Edale Lane has a new FF alternative historical fantasy out, book two in the Night Flyer trilogy: “Secrets of Milan.”
The Night Flyer had brought Florentina and Madelena together but now threatens to drive them apart. While Florentina searches for a mysterious underworld organization that has attempted to murder the woman she loves, Maddie struggles to deal with the danger Florentina is courting. Her brother, Alessandro, has become the most prominent merchant of Milan, but the Night Flyer uncovers a secret so shocking it could destroy them all.
Secrets of Milan is the second book in Edale Lane’s Night Flyer Trilogy, a tale of power, passion, and payback in Renaissance Italy. If you like drama and suspense, rich historical background, three-dimensional characters, and s romance that deepens into true love, then you’ll want to continue the Night Flyer saga. Order your copy today!
Edale is giving away a $20 Amazon gift card with this tour – enter via Rafflecopter:
Turning her attention back to the pulpit, Maddie determined to listen to the homily. When they returned home, she would invite Fiore to her room to try to explain the emotions she had been struggling with and to reassure her and ask forgiveness. It was time to put everything right and stop letting fear rule over her life.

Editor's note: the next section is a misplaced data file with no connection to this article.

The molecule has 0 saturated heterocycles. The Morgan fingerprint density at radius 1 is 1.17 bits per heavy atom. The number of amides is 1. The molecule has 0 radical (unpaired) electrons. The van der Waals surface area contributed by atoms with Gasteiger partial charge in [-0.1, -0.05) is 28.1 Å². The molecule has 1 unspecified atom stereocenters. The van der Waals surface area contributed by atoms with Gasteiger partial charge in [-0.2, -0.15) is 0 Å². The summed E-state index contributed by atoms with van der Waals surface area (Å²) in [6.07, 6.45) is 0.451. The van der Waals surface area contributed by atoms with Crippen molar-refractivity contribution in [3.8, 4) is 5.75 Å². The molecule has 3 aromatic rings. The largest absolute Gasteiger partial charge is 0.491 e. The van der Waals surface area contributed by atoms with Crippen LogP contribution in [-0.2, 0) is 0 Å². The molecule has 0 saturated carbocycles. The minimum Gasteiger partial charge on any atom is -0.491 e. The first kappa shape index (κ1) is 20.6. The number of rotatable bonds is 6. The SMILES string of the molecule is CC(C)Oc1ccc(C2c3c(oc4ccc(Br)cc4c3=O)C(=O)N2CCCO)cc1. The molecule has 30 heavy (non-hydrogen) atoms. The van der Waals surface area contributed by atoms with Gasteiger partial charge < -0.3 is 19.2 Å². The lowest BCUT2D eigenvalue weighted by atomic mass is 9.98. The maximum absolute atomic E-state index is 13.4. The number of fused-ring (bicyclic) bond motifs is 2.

Madelena had just cleared away the mental replays to concentrate on the service when a most unusual occurrence diverted her complete attention. Florentina had scooped up Betta and Matteo and was pushing her out of her seat toward the aisle. “Run,” she commanded fiercely as she jerked her chin at the door.
For an instant Maddie was too stunned and confused to move, but for only the blink of an eye. Florentina–the Night Flyer–had the most excellent instincts and if she was bolting out of Epiphany Mass, imminent danger surrounded them. “Get out now!” Florentina shouted as she continued to push Maddie down the center walkway.
There were likely murmurs and stirring among the congregation members at the outburst, but Madelena, heart racing, dashed ahead with a glance over her shoulder to see her tutor with one child under each arm a mere step behind her. The sudden noise was deafening, but it was the shock wave from the blast that sent them all flying. Maddie hit the floor hard amid screams and the sounds of breaking glass and crashing bricks. Smoke began to fill the chapel, and someone stepped on her hand in their haste to evacuate.
“Remain calm!” a tenuous voice intoned as panic broke out in earnest.
“Mama!” Maddie pushed up to her scraped hands and bruised knees and turned toward Betta. The wide-eyed, frantic child clutched her arms around her mother’s neck.
“I’m here, baby; I’ve got you,” she comforted and reached a hand to Matteo. “Are you both alright?”
“Florentina saved us,” Matteo said in astonishment. “We aren’t hurt; don’t be afraid, Mama.”
“Keep moving,” Florentina insisted as she stumbled up to the trio. “Out the door, now.”
Madelena did not argue, but with somber eyes fixed on Fiore’s gave her a nod. Carrying Betta in her arms, she forged on through wreckage and stampeding parishioners toward the open doorway. Florentina followed, holding tight to Matteo’s hand. Once past the archway, they collapsed on the steps.
“Are you injured?” Florentina’s voice was drowned in concern. They were all covered in pink brick dust with small scraps of debris having showered over their hair and clothing.